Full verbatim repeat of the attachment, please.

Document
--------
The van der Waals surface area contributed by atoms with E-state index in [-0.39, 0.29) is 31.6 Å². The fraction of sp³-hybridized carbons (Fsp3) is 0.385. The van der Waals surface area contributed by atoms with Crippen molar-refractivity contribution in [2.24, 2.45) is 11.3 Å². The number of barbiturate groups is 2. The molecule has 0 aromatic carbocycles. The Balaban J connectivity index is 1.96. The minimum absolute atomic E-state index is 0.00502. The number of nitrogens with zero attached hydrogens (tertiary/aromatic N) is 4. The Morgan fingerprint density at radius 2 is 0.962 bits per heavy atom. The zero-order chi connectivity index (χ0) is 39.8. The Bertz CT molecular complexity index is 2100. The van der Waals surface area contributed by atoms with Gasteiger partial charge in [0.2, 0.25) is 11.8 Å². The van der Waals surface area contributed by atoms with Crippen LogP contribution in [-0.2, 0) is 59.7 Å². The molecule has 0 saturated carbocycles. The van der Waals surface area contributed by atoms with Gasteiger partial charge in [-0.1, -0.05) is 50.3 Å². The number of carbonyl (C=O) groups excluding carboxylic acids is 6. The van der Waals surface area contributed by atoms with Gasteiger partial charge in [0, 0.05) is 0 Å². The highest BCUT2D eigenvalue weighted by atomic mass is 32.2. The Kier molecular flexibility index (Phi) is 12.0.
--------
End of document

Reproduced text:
The van der Waals surface area contributed by atoms with E-state index in [-0.39, 0.29) is 31.6 Å². The fraction of sp³-hybridized carbons (Fsp3) is 0.385. The van der Waals surface area contributed by atoms with Crippen molar-refractivity contribution in [2.24, 2.45) is 11.3 Å². The number of barbiturate groups is 2. The molecule has 0 aromatic carbocycles. The Balaban J connectivity index is 1.96. The minimum absolute atomic E-state index is 0.00502. The number of nitrogens with zero attached hydrogens (tertiary/aromatic N) is 4. The Morgan fingerprint density at radius 2 is 0.962 bits per heavy atom. The zero-order chi connectivity index (χ0) is 39.8. The Bertz CT molecular complexity index is 2100. The van der Waals surface area contributed by atoms with Gasteiger partial charge in [0.2, 0.25) is 11.8 Å². The van der Waals surface area contributed by atoms with Crippen LogP contribution in [-0.2, 0) is 59.7 Å². The molecule has 0 saturated carbocycles. The van der Waals surface area contributed by atoms with Gasteiger partial charge in [-0.1, -0.05) is 50.3 Å². The number of carbonyl (C=O) groups excluding carboxylic acids is 6. The van der Waals surface area contributed by atoms with Gasteiger partial charge in [0, 0.05) is 0 Å². The highest BCUT2D eigenvalue weighted by atomic mass is 32.2. The Kier molecular flexibility index (Phi) is 12.0.